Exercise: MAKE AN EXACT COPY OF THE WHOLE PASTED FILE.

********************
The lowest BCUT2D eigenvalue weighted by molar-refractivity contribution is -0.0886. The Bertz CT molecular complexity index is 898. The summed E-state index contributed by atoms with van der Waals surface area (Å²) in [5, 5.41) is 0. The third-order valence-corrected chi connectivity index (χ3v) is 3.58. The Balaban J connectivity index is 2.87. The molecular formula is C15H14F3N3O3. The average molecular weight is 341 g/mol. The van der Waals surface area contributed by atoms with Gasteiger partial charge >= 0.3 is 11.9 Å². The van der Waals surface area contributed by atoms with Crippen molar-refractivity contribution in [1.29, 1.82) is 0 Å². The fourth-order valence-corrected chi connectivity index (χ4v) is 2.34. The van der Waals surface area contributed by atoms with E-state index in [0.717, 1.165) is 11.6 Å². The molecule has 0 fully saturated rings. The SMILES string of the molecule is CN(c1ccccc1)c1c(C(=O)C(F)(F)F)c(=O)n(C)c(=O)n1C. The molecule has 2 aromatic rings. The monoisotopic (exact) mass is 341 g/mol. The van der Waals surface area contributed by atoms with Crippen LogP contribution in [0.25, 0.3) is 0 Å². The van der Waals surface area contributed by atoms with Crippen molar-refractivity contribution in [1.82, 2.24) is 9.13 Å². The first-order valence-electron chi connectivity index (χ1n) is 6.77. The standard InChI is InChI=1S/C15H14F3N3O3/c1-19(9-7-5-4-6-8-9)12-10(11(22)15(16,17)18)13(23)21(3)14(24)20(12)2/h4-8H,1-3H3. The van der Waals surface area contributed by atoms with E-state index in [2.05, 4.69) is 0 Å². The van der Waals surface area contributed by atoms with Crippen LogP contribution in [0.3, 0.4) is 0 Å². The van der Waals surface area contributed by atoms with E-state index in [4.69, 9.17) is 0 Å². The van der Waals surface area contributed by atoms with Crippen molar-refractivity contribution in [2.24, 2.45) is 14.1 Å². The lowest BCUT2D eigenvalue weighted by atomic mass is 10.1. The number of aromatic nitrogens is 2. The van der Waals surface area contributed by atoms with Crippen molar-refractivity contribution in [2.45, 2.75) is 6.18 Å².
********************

The lowest BCUT2D eigenvalue weighted by molar-refractivity contribution is -0.0886. The Bertz CT molecular complexity index is 898. The summed E-state index contributed by atoms with van der Waals surface area (Å²) in [5, 5.41) is 0. The third-order valence-corrected chi connectivity index (χ3v) is 3.58. The Balaban J connectivity index is 2.87. The molecular formula is C15H14F3N3O3. The average molecular weight is 341 g/mol. The van der Waals surface area contributed by atoms with Gasteiger partial charge >= 0.3 is 11.9 Å². The van der Waals surface area contributed by atoms with Crippen molar-refractivity contribution in [1.29, 1.82) is 0 Å². The fourth-order valence-corrected chi connectivity index (χ4v) is 2.34. The van der Waals surface area contributed by atoms with E-state index in [0.717, 1.165) is 11.6 Å². The molecule has 0 fully saturated rings. The SMILES string of the molecule is CN(c1ccccc1)c1c(C(=O)C(F)(F)F)c(=O)n(C)c(=O)n1C. The molecule has 2 aromatic rings. The monoisotopic (exact) mass is 341 g/mol. The van der Waals surface area contributed by atoms with Crippen LogP contribution in [0.25, 0.3) is 0 Å². The van der Waals surface area contributed by atoms with Crippen molar-refractivity contribution in [1.82, 2.24) is 9.13 Å². The first-order valence-electron chi connectivity index (χ1n) is 6.77. The standard InChI is InChI=1S/C15H14F3N3O3/c1-19(9-7-5-4-6-8-9)12-10(11(22)15(16,17)18)13(23)21(3)14(24)20(12)2/h4-8H,1-3H3. The van der Waals surface area contributed by atoms with E-state index in [2.05, 4.69) is 0 Å². The van der Waals surface area contributed by atoms with Crippen LogP contribution in [0.3, 0.4) is 0 Å². The van der Waals surface area contributed by atoms with E-state index in [4.69, 9.17) is 0 Å². The van der Waals surface area contributed by atoms with Crippen molar-refractivity contribution in [2.24, 2.45) is 14.1 Å². The lowest BCUT2D eigenvalue weighted by atomic mass is 10.1. The number of aromatic nitrogens is 2. The van der Waals surface area contributed by atoms with Crippen molar-refractivity contribution in [2.45, 2.75) is 6.18 Å².